The American social order was presented as the epitome of what went wrong when the British connection was abandoned. Their constitution, although it was framed in the political language of eighteenth century Britain and its horizons defined by that tradition, was dammed as alien and wicked. The British constitution was sounder: it promoted social progress and social stability as opposed to social revolution and social instability, as the social cohesion of the mixed constitution precluded the “social atomisation” of Yankee democracy. Their total separation of Church and State was irreligious, and the root cause of their shocking divorce and crime rates; their tendency towards mob justice, with lynching and tarrings-and-featherings, was an abnegation of the civilised administration of justice; their schismatic racial problems had not been ended by their scandalously late abolition of slavery, and their treatment of their First Nations left a good deal to be desired.

Charles Mair, the unofficial poet laureate of the Canada First movement and arch-imperialist, describes the four citizens of Vincennes, the Americans Gerkin, Slough, Twang and Bloat, in Tecumseh, his drama about the clash of Canadian, American and First Nations in the Great Lakes country. Conversing easily about gambling, drunkenness and violence, they move on to discussing atrocities against the Native Americans: “They say [Colonel Crunch] killed a hull family o’ redskins, and stuck ‘em up as scar’crows in his wheat fields. Gentlemen, there’s nothing like original idees!”. In fact, this is what their “revolooshun” and marvellous “institooshuns” are supposed to be all about. Along with the French Fact, this tendency to define themselves against the Americans, to fear their supposed ignorant, boisterous brutality, and to take refuge behind the British frontier from such awful people, was the perhaps the central fact of Canadian identity, then as now. “The critique of the Republic was…the other side of the conception of Canada as a British country, stable, ordered, and destined to become a great power”.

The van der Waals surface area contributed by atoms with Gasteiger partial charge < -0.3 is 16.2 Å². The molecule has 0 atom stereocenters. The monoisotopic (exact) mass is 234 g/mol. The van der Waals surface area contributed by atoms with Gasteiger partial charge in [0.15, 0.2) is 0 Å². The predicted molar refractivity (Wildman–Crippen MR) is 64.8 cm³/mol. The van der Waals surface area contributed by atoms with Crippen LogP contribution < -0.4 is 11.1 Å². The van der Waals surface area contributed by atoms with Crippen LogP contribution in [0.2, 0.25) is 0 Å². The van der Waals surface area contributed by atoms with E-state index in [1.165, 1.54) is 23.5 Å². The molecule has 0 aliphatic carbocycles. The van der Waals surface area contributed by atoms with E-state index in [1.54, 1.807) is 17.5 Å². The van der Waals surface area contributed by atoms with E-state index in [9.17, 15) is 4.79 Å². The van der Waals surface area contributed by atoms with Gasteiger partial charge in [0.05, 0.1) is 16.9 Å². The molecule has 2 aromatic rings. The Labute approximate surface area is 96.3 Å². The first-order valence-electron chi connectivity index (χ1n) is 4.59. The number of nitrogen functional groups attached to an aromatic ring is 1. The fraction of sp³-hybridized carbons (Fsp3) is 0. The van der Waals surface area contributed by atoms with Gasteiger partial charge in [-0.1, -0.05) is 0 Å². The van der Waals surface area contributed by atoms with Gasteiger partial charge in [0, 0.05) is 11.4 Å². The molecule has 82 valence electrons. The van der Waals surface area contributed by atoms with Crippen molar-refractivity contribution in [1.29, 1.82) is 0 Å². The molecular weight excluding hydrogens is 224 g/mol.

Nor were merely ties of sentiment and instincts of habit responsible for the Canadian rejection of the American Way. Objective and considered opinions in Canada tended to disdain American constitutional arrangements as unsuitable for the Canadian temperament, and imperial federation was deemed the best means to secure Canadian national institutions against the Congressional style of government which prevailed south of the forty-ninth parallel. A.H.F. Lefroy, for instance, argued explicitly that the Imperial Federation League in Canada should seek to show up the faults of the US system, and to demonstrate instead that Canada’s combination of cabinet government and federal arrangements represented the Imperial future – the Canadianisation, as it were, of the British Empire.

This Canadian perspective, following so closely Woodrow Wilson’s critique of American as opposed to British institutions, was hardly an emotional opposition rooted in prejudice. It was not part of the ill-feeling engendered by the treatment of loyalists in 1775-83, the invasions of 1812-15, the Fenian Raids into Canadian territory, the fishery disputes, and border encroachments; but it was nevertheless complementary to it. It disdained the paralysing effect of the two co-equal houses of the US legislature and held up as superior the British slant on bicameral legislature which gave preponderance to one chamber. Slavish adherence to Montesquieu’s ideal of separating the executive and the legislature meant that American secretaries of state could not sit in Congress, whereas British secretaries of state had to sit in parliament, placing them under a bond of mutual responsibility with the administration as a whole.

This avoided the American Problem, whereby the innumerable ‘checks and balances’ produced insuperable deadlocks in government, executive policies were only debated by people who did not really know what was going on in the legislature or were deliberately excluded from the debate for precisely this reason, and corruption was made easier rather than harder by the dead-line between executive and legislature. Moreover, legislation was at the mercy of secret committees, each controlled by its chairman and appointed by the Speaker, both of whom were party men. This made them independent and unsystematic – perhaps not much more so than British committees, but at least under the Westminster system the committees investigated and reported before full debate in the House, rather than being in control of the legislation itself. Worse still, the president himself was chosen by party caucuses according to their attractiveness as a candidate, unlike the British and Canadian system which, by forcing statesmen to rise through parliament and the cabinet, supposedly chose its leaders according to their effectiveness as rulers by a kind of natural selection. J.S. Mill wrote that the measure of a good constitution was how effectively it brought good men to the top, and Canadians believed that the American system manifestly failed to do so.